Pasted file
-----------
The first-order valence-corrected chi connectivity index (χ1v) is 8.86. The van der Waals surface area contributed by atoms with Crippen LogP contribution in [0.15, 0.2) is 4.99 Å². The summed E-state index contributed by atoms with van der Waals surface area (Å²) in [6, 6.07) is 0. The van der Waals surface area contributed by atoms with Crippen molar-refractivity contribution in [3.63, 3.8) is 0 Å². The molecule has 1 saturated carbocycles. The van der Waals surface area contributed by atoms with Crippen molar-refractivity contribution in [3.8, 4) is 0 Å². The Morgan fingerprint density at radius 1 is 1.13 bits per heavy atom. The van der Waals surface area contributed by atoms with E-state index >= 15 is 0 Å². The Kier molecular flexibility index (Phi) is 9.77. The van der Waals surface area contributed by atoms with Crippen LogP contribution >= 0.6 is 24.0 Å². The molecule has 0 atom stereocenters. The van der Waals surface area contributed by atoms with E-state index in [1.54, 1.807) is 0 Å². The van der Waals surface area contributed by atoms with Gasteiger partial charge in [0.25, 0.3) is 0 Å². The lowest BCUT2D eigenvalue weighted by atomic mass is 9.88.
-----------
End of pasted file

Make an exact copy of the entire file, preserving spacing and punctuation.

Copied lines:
The first-order valence-corrected chi connectivity index (χ1v) is 8.86. The van der Waals surface area contributed by atoms with Crippen LogP contribution in [0.15, 0.2) is 4.99 Å². The summed E-state index contributed by atoms with van der Waals surface area (Å²) in [6, 6.07) is 0. The van der Waals surface area contributed by atoms with Crippen molar-refractivity contribution in [3.63, 3.8) is 0 Å². The molecule has 1 saturated carbocycles. The van der Waals surface area contributed by atoms with Crippen molar-refractivity contribution in [3.8, 4) is 0 Å². The Morgan fingerprint density at radius 1 is 1.13 bits per heavy atom. The van der Waals surface area contributed by atoms with E-state index >= 15 is 0 Å². The Kier molecular flexibility index (Phi) is 9.77. The van der Waals surface area contributed by atoms with Crippen LogP contribution >= 0.6 is 24.0 Å². The molecule has 0 atom stereocenters. The van der Waals surface area contributed by atoms with E-state index in [1.54, 1.807) is 0 Å². The van der Waals surface area contributed by atoms with Gasteiger partial charge in [0.25, 0.3) is 0 Å². The lowest BCUT2D eigenvalue weighted by atomic mass is 9.88.